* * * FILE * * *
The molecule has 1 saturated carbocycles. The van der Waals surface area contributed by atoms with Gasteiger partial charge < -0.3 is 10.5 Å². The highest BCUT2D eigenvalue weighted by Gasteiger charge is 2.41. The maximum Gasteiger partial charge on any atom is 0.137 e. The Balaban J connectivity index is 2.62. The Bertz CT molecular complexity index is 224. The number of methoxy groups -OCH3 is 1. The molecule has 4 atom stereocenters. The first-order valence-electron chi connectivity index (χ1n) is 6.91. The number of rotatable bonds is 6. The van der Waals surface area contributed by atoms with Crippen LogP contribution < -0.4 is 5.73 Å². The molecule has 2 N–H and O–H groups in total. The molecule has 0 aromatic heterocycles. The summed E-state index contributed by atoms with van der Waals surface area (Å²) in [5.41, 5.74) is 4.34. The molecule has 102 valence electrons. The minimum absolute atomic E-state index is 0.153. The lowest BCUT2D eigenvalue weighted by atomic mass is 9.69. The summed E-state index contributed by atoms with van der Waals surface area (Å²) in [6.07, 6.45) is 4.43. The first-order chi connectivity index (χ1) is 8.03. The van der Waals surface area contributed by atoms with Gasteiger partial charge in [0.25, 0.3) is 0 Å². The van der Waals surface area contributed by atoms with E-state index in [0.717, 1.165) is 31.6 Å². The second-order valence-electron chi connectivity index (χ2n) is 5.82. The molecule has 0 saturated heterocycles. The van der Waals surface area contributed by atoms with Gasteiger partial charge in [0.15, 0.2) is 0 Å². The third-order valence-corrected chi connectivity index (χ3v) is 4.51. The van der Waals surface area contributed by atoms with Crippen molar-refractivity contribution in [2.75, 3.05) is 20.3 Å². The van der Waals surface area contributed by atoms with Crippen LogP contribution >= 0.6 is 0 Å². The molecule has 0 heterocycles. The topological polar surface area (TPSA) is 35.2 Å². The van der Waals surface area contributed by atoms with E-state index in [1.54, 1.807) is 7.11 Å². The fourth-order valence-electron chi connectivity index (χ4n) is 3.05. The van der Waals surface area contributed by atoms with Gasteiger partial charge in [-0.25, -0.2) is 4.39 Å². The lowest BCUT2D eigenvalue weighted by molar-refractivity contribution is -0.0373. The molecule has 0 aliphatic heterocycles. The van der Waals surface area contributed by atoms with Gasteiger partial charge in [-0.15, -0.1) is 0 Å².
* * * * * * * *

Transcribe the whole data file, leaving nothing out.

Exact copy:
The molecule has 1 saturated carbocycles. The van der Waals surface area contributed by atoms with Gasteiger partial charge < -0.3 is 10.5 Å². The highest BCUT2D eigenvalue weighted by Gasteiger charge is 2.41. The maximum Gasteiger partial charge on any atom is 0.137 e. The Balaban J connectivity index is 2.62. The Bertz CT molecular complexity index is 224. The number of methoxy groups -OCH3 is 1. The molecule has 4 atom stereocenters. The first-order valence-electron chi connectivity index (χ1n) is 6.91. The number of rotatable bonds is 6. The van der Waals surface area contributed by atoms with Crippen LogP contribution < -0.4 is 5.73 Å². The molecule has 2 N–H and O–H groups in total. The molecule has 0 aromatic heterocycles. The summed E-state index contributed by atoms with van der Waals surface area (Å²) in [5.41, 5.74) is 4.34. The molecule has 102 valence electrons. The minimum absolute atomic E-state index is 0.153. The lowest BCUT2D eigenvalue weighted by atomic mass is 9.69. The summed E-state index contributed by atoms with van der Waals surface area (Å²) in [6.07, 6.45) is 4.43. The first-order chi connectivity index (χ1) is 8.03. The van der Waals surface area contributed by atoms with Gasteiger partial charge in [0.25, 0.3) is 0 Å². The van der Waals surface area contributed by atoms with E-state index in [0.717, 1.165) is 31.6 Å². The second-order valence-electron chi connectivity index (χ2n) is 5.82. The molecule has 0 saturated heterocycles. The van der Waals surface area contributed by atoms with Gasteiger partial charge in [0.15, 0.2) is 0 Å². The third-order valence-corrected chi connectivity index (χ3v) is 4.51. The van der Waals surface area contributed by atoms with Crippen molar-refractivity contribution in [2.75, 3.05) is 20.3 Å². The van der Waals surface area contributed by atoms with Crippen LogP contribution >= 0.6 is 0 Å². The molecule has 0 heterocycles. The topological polar surface area (TPSA) is 35.2 Å². The van der Waals surface area contributed by atoms with E-state index in [1.54, 1.807) is 7.11 Å². The fourth-order valence-electron chi connectivity index (χ4n) is 3.05. The van der Waals surface area contributed by atoms with Gasteiger partial charge in [-0.25, -0.2) is 4.39 Å². The lowest BCUT2D eigenvalue weighted by molar-refractivity contribution is -0.0373. The molecule has 0 aliphatic heterocycles. The van der Waals surface area contributed by atoms with Gasteiger partial charge in [-0.15, -0.1) is 0 Å².